Nairobi — For many people, Kenya is defined by the endless grasslands of the Masai Mara, herds of wildebeest and accompanying predators. It may surprise them to know, then, that the country is also home to 1.7 million hectares of indigenous forest - and that this land is under threat.
"There is great loss of biodiversity, especially in forests where people are using (land) for settlement, agriculture or other activities," Parkinson Ndonye, a senior researcher at the National Environmental Management Authority (NEMA), told IPS.
"At the same time, it may prove difficult to act when these people are trying to survive," he added. "This is a matter of grave concern and should be talked about, including with the communities, to see how best to increase the forest cover." NEMA is a government body that coordinates conservation initiatives across the country.
If a controversial proposal to reintroduce Kenya's "shamba" system is accepted, the situation in forests could become even worse. Under this system, communities would be allowed to grow crops on forest lands.
Certain officials argue that communities might be encouraged to protect indigenous forests if this ensured them access to agricultural land. Others, led by Assistant Environment Minister and Nobel laureate Wangari Mathai, maintain that shamba will result in a further loss of plant and animal life.
Mathai won the Nobel Peace Prize in 2004 for her work in environmental protection. She is founder of the Green Belt Movement, a conservation group that has led women in planting about 30 million of trees.
A further threat is posed by illegal logging, notably in the Mau area of the Rift Valley and the Mount Kenya Forest in central Kenya. Camphor and cedar trees, which produce prized varieties of wood, are said to be particular targets of loggers.
In the face of these hazards, the Green Belt Movement has warned that government will need to adopt a more inclusive approach if indigenous forests are to survive.
"All communities must be involved in planting and replanting indigenous trees to allow regeneration of natural forests, since this protects much of the biodiversity," Njogu Kahare, programmes officer at the Green Belt Movement, told IPS.
Such matters are receiving attention as the global community prepares to mark the International Day for Biological Diversity (May 22). This day was set aside by the United Nations to deepen awareness of the fact that human survival depends on safeguarding the full array of plant and animal life on earth. As the theme for the 2005 biological diversity day notes, 'Biodiversity is the life insurance of life itself'.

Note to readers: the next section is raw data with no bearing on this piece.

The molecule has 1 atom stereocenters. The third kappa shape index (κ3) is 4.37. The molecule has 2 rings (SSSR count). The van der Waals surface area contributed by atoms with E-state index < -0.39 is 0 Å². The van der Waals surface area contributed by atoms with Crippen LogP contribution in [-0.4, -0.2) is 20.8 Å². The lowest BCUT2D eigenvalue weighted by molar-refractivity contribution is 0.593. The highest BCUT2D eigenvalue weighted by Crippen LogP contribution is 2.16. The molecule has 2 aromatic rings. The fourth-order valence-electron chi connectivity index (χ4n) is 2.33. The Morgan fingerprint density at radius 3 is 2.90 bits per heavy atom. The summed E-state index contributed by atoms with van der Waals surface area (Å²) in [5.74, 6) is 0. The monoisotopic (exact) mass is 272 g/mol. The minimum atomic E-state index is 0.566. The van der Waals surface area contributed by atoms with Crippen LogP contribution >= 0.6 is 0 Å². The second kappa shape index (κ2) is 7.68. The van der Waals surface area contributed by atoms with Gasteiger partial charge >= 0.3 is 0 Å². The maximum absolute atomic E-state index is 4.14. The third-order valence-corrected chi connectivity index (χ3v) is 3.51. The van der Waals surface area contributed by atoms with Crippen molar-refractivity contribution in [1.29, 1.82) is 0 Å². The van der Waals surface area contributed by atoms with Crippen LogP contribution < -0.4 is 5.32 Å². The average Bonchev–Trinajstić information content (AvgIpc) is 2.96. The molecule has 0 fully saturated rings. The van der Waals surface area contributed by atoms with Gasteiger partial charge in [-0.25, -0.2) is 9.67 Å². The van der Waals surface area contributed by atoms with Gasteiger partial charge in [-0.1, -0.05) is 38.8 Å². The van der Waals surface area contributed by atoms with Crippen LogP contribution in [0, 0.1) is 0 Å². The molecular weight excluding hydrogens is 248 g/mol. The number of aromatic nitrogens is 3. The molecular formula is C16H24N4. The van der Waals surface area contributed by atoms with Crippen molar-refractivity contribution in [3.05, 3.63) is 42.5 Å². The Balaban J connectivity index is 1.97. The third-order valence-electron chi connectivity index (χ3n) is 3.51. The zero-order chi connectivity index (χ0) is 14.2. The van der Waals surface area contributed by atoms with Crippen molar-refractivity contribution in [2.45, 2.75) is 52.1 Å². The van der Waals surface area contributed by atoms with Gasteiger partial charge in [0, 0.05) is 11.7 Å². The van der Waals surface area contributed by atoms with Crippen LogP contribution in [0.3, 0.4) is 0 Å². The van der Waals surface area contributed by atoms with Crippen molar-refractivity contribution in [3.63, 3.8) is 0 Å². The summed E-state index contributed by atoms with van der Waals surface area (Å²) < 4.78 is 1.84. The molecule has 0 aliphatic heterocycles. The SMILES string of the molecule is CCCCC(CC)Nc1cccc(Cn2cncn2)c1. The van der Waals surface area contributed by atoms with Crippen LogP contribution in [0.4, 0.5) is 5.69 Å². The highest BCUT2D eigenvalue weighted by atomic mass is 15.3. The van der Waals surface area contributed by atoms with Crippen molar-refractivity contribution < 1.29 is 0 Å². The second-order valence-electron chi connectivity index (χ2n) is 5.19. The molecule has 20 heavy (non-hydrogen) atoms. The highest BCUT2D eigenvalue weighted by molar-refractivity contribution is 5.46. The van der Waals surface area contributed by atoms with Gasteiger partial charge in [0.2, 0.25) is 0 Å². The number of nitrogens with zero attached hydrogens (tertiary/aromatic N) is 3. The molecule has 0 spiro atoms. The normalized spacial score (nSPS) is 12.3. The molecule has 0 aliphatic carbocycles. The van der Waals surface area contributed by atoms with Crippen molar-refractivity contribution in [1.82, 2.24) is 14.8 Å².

At present, rising populations and certain forms of development are leading to diminished biodiversity.
In a bid to halt this trend, the Convention on Biological Diversity was presented for signature at the 1992 United Nations Conference on Environment and Development, held in the Brazilian city of Rio de Janeiro. The treaty, now ratified by over 170 countries, entered into effect in 1993.
It has set 2010 as the year by which loss of biodiversity must be significantly reduced. The success or failure of global efforts in this regard will be determined by, amongst others, the extent to which ecosystems (such as forest areas) are being sustainably managed - and the number of species listed as endangered.
Conservationists will also ascertain how many of the products we consume come from sustainable sources, and whether alien species have been contained in certain habitats - or allowed to crowd out their indigenous counterparts.
The aims of the Convention on Biological Diversity are also reflected in the United Nations Millennium Development Goals (MDGs), adopted by global leaders in 2000 in a bid to tackle key aspects of poverty and under-development. MDG seven calls for the notion of environmental sustainability to be woven into policies and programmes adopted by governments.
However, a press release issued this week by the Secretariat of the convention has pointed out that all the MDGs will be harder to attain if greater efforts are not made to preserve biodiversity. (The Montreal-based secretariat helps oversee the implementation of the biodiversity convention.)
"Less biodiversity leads to a decline in the crucial ecosystem goods and services needed for life, such as food, clean water, and the materials for clothing and shelter," the May 19 document noted.
"Although all people rely on biodiversity, it is the poor who will disproportionately bear the costs of this loss."